Posted on Wednesday 28th May 2008
A partnership led by University Hospital Birmingham NHS Foundation Trust and the University of Birmingham has been named today as the first in the West Midlands to be successfully awarded £10 million in funding to become a centre of excellence for health research. The Birmingham and Black Country Collaboration now have CLAHRC centre status – they are a Collaboration for Leadership in Health Research and Care.
Public Health Minister, Dawn Primarolo, announced today that the Birmingham collaborators are one of seven new partnerships between NHS organisations and leading universities who will receive a total of £64 million to conduct research and improve care in major conditions including heart disease, stroke, diabetes and obesity. The Birmingham and Black Country Collaboration has been awarded the maximum amount available of £10 million from the National Institute for Health Research (NIHR), the R&D wing of the Department of Health.
The Minister said: “This new funding will help to improve health outcomes for patients across England, with particular emphasis on conditions that cause chronic distress to patients and are a significant issue for the NHS to manage.”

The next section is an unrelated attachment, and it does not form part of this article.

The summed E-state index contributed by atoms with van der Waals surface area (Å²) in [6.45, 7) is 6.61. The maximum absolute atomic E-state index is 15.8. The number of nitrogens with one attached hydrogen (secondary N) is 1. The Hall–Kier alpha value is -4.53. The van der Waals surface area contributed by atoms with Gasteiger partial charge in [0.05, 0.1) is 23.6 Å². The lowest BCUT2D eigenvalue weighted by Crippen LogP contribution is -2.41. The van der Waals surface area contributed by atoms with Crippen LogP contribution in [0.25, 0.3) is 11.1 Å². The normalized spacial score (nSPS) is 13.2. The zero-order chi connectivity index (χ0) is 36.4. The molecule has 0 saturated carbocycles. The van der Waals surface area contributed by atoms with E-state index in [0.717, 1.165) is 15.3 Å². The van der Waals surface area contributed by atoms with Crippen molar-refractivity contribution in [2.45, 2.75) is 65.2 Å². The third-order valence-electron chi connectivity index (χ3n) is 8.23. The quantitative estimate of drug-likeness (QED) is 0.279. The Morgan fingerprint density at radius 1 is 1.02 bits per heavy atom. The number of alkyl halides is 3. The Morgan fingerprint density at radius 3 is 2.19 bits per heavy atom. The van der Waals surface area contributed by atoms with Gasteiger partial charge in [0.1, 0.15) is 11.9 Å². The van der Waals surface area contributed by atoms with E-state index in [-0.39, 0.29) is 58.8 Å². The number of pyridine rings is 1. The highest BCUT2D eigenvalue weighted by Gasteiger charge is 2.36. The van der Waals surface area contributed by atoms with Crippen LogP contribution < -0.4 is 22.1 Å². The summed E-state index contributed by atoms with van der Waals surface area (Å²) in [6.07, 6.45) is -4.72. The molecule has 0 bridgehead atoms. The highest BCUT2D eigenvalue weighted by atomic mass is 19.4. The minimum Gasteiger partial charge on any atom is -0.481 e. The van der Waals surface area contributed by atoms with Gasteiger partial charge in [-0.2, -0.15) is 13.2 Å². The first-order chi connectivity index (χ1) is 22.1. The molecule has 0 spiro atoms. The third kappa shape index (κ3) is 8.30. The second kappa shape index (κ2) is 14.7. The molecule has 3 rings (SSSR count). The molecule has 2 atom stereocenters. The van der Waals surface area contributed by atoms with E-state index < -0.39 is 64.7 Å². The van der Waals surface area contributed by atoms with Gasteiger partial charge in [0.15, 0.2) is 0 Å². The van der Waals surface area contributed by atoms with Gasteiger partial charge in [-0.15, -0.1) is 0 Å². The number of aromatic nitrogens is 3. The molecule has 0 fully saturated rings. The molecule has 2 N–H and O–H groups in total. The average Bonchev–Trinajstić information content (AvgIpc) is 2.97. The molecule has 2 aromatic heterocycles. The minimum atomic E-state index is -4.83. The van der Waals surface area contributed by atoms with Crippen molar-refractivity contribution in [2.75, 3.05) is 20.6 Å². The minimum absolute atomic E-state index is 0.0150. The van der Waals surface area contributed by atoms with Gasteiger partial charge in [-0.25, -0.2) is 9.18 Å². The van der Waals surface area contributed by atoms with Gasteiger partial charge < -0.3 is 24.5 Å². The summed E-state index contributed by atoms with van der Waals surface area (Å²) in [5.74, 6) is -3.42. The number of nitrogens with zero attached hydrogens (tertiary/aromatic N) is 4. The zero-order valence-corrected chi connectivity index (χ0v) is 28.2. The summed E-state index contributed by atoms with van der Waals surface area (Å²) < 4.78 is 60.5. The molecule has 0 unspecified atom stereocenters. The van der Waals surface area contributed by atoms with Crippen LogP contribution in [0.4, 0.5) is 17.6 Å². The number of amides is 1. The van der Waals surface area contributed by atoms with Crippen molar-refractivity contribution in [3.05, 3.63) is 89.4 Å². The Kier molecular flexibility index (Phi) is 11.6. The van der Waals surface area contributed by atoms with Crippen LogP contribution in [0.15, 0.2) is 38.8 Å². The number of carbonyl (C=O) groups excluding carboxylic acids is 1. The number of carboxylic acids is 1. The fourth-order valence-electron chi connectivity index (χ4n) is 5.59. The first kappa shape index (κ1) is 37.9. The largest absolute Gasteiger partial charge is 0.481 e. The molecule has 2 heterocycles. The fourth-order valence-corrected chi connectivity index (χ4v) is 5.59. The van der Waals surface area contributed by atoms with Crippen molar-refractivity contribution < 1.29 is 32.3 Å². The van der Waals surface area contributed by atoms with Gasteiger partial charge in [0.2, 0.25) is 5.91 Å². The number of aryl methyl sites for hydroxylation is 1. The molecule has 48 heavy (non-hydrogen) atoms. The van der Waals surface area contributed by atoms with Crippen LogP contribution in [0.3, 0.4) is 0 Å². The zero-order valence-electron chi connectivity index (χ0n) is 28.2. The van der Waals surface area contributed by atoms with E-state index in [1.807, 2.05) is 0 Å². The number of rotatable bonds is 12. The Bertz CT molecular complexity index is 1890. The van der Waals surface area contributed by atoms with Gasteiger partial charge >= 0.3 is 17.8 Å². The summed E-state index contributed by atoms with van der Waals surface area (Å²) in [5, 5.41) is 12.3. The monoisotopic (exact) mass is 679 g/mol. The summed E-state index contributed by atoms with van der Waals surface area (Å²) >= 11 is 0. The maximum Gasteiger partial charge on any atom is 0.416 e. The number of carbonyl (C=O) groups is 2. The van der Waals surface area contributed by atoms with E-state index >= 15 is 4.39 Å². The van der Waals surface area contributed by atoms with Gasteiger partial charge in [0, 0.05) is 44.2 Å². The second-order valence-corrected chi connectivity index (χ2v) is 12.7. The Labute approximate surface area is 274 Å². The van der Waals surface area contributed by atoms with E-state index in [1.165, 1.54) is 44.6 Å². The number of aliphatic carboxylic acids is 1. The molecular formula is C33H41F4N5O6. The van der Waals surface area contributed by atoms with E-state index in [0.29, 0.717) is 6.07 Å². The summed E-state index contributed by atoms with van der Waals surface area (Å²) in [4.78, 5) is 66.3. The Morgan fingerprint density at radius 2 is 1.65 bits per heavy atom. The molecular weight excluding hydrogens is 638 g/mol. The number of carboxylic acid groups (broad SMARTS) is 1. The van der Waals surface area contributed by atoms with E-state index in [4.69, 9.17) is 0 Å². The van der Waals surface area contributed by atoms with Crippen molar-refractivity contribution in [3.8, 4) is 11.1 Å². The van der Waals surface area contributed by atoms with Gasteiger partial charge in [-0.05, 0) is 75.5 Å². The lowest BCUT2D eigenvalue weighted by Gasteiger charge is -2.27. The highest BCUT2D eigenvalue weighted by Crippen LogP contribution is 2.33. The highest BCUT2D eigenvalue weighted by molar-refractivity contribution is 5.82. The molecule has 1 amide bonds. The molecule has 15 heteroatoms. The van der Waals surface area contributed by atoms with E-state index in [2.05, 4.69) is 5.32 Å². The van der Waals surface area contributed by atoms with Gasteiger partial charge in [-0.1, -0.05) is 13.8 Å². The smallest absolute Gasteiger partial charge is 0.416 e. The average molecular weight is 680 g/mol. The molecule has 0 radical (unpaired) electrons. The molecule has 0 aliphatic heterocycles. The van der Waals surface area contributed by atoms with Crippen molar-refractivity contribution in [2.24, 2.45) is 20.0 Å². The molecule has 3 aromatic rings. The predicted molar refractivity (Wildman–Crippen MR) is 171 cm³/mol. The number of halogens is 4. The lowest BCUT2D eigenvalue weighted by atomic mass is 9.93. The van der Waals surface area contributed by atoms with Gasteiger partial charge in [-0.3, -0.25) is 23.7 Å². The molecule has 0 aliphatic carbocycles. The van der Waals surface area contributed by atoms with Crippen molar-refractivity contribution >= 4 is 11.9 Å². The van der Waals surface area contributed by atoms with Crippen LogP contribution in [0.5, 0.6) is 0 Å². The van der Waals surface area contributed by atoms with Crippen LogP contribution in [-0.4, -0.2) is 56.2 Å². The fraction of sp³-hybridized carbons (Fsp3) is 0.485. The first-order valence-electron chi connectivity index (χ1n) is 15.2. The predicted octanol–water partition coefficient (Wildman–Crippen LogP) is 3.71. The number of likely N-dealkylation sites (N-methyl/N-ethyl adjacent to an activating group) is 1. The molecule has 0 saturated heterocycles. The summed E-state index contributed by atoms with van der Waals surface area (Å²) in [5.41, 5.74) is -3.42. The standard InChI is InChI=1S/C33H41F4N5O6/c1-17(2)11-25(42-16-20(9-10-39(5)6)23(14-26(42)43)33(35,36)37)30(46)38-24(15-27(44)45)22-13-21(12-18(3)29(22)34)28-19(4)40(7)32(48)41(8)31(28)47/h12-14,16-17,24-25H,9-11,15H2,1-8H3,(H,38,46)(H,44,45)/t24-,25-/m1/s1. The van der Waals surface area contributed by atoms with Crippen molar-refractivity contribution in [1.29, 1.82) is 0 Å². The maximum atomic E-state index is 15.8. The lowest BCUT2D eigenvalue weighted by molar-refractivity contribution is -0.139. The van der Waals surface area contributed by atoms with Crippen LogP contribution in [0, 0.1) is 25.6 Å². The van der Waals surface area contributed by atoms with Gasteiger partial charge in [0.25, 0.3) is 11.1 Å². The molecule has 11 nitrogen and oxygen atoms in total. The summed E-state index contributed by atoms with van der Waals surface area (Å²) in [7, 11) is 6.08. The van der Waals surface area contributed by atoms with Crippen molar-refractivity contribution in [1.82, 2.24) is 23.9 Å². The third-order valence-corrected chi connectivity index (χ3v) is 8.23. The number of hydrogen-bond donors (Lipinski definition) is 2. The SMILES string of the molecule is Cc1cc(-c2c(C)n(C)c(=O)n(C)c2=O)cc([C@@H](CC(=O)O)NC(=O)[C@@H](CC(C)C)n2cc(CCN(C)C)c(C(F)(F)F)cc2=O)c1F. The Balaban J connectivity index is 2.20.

To be successful, the partnership had to demonstrate an excellent record in undertaking applied health research - particularly targeted at chronic disease and ways of improving public health - and to put forward very strong proposals for new research and for implementing research findings, which were very likely to generate a step change in the way that research is done and research evidence is implemented into practice.
Director of the Birmingham Clinical Research Academy, Professor Richard Lilford, said: “We’re delighted to have secured this award and status to put the West Midlands firmly on the map as a world leader in applied medical research. The great attraction of this award is that the NIHR funding complements matched funding from local NHS organisations. This will allow us to conduct prospective evaluations of measures that are being put in place to improve the quality of health services.